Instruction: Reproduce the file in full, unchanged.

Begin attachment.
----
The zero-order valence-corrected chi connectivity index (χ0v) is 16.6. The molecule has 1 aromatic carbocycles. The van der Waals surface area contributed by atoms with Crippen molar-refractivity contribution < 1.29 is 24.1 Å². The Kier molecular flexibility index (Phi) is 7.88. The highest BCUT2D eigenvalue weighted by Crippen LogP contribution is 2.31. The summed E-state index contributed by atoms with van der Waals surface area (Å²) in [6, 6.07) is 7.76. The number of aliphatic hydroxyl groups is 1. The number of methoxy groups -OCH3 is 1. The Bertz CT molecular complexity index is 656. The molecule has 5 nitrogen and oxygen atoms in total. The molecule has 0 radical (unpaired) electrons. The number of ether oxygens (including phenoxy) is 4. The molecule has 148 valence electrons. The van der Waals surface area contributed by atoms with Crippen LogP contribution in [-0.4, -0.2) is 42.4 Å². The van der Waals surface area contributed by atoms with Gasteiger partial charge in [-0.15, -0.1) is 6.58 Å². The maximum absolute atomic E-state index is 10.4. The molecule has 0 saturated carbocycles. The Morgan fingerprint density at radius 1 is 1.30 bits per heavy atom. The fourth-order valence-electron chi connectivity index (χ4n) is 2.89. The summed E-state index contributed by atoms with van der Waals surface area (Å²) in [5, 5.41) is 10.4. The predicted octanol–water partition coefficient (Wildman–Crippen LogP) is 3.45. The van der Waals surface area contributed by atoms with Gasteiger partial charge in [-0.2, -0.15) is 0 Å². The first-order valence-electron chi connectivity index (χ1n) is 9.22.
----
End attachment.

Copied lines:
The zero-order valence-corrected chi connectivity index (χ0v) is 16.6. The molecule has 1 aromatic carbocycles. The van der Waals surface area contributed by atoms with Crippen molar-refractivity contribution < 1.29 is 24.1 Å². The Kier molecular flexibility index (Phi) is 7.88. The highest BCUT2D eigenvalue weighted by Crippen LogP contribution is 2.31. The summed E-state index contributed by atoms with van der Waals surface area (Å²) in [6, 6.07) is 7.76. The number of aliphatic hydroxyl groups is 1. The number of methoxy groups -OCH3 is 1. The Bertz CT molecular complexity index is 656. The molecule has 5 nitrogen and oxygen atoms in total. The molecule has 0 radical (unpaired) electrons. The number of ether oxygens (including phenoxy) is 4. The molecule has 148 valence electrons. The van der Waals surface area contributed by atoms with Crippen LogP contribution in [-0.4, -0.2) is 42.4 Å². The van der Waals surface area contributed by atoms with Gasteiger partial charge in [-0.15, -0.1) is 6.58 Å². The maximum absolute atomic E-state index is 10.4. The molecule has 0 saturated carbocycles. The Morgan fingerprint density at radius 1 is 1.30 bits per heavy atom. The fourth-order valence-electron chi connectivity index (χ4n) is 2.89. The summed E-state index contributed by atoms with van der Waals surface area (Å²) in [5, 5.41) is 10.4. The predicted octanol–water partition coefficient (Wildman–Crippen LogP) is 3.45. The van der Waals surface area contributed by atoms with Gasteiger partial charge in [-0.2, -0.15) is 0 Å². The first-order valence-electron chi connectivity index (χ1n) is 9.22.